This week, at full council the Labour Group were successful in getting its motion to support schools facing financial deficit, passed. The motion comes at a time when schools are facing more financial pressures than ever before. Such pressures include, an increase in contributions to national insurance and teachers’ pensions, the introduction of the national living wage, the apprenticeship levy, and changes made due to the Government’s National Funding Formula. This is on top of the mental health crisis amongst young people and the increase in SEND pupils.
In Warwickshire, schools on average are facing a loss of approx. £244 per pupil, and 19% of schools under Warwickshire County Council control are in deficit. Headteachers up and down the country, have been raising the alarm for months. Funding cuts are making it impossible to deliver a proper education. Every day headteachers are having to make difficult decisions – decisions about which basic supplies they can afford, and which staff will have reduced hours because there is simply not enough money. Nationally in real terms per pupil, £2.8bn has been cut from school budgets since 2015.
The motion passed will ensure a thorough report be presented to Cabinet on how and why schools in Warwickshire are in deficit and it will consider what support County will give to such schools. The Labour group urged that the report does NOT focus on how schools can make further cut-backs, since they are already cut to the bone. The report will consider possible financial help.
Cllr Helen Adkins, Leamington Willes, who proposed the motion, commented, ‘In Leamington, I know of one local primary school who has suffered £376,000 pounds worth of cuts since 2015. And a large secondary school who has suffered cuts of £2.4million. Despite the rise in academies, the County still have responsibility for many schools, many of whom are in deficit or moving into deficit. I think there is a recognition cross-party in Warwickshire that our education system is facing a financial crisis. I am pleased this motion was passed and I look forward to reading the report.’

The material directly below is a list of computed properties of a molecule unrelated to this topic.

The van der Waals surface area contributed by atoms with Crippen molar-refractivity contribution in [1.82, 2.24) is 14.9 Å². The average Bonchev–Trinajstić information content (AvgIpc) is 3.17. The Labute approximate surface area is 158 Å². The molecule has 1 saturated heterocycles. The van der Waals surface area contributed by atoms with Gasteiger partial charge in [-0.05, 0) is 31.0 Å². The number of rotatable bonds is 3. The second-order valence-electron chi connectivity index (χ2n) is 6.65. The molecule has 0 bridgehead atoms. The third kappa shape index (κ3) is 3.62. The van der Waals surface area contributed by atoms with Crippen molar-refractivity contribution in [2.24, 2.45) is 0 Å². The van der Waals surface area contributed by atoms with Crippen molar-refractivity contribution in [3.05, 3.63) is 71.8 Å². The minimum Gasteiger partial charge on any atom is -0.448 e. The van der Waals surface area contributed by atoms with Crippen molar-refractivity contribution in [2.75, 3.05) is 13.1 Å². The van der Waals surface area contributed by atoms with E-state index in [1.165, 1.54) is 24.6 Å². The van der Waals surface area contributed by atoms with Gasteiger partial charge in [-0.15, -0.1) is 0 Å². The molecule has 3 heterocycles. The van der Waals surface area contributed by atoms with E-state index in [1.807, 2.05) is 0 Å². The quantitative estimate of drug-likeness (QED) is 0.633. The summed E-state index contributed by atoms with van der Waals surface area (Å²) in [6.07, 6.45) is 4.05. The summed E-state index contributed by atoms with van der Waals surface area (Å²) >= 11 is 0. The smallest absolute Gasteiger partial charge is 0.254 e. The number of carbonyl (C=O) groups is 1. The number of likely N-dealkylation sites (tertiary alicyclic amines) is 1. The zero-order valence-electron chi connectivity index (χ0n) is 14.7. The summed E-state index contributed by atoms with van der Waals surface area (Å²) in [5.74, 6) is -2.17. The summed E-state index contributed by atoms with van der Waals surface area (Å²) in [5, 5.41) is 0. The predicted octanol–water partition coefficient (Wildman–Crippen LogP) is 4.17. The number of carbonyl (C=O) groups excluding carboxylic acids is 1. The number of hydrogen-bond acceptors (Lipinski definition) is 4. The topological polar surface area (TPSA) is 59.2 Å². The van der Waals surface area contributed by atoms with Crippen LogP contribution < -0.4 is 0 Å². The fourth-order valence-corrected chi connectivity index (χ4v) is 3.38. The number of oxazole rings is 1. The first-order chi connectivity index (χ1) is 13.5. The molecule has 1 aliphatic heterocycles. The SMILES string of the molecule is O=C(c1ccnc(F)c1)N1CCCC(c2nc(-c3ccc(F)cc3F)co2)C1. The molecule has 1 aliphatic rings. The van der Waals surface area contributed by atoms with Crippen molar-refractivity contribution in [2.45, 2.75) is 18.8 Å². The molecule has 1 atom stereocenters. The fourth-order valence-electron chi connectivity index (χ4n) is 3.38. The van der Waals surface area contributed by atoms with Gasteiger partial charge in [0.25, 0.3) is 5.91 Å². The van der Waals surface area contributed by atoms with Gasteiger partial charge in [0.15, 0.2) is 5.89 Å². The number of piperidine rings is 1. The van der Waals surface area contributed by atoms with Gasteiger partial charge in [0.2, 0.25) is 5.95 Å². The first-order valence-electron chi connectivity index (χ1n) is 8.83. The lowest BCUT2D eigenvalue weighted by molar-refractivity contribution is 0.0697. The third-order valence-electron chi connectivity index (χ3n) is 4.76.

Richard Chatterway, Leader of the Labour group, who seconded the motion, added, ‘many schools are having to make difficult decisions, such as having fewer adults in the classroom, cutting down on essential teaching support. We are seeing larger class sizes and less individual attention for students and a more narrowed curriculum. I welcome the support we received for the motion and I hope the report will help show us how we can support our schools.’
The motion reads, ‘[t]hat, the County Council recognises that schools face more financial pressures that ever before (including increases in contribution to national insurance, teacher’s pensions, the apprenticeship levy and cute incurred due to the Government’s National Funding Formula). In view of this Council requests that the Cabinet Portfolio Holder for Education and Learning produces a report to the Children and Young People Overview and Scrutiny Committee showing how the Council will support the County maintained schools currently in budget deficit, or potentially in budget deficit in the near future and including in the report consideration of how financial support might be offered to such schools.’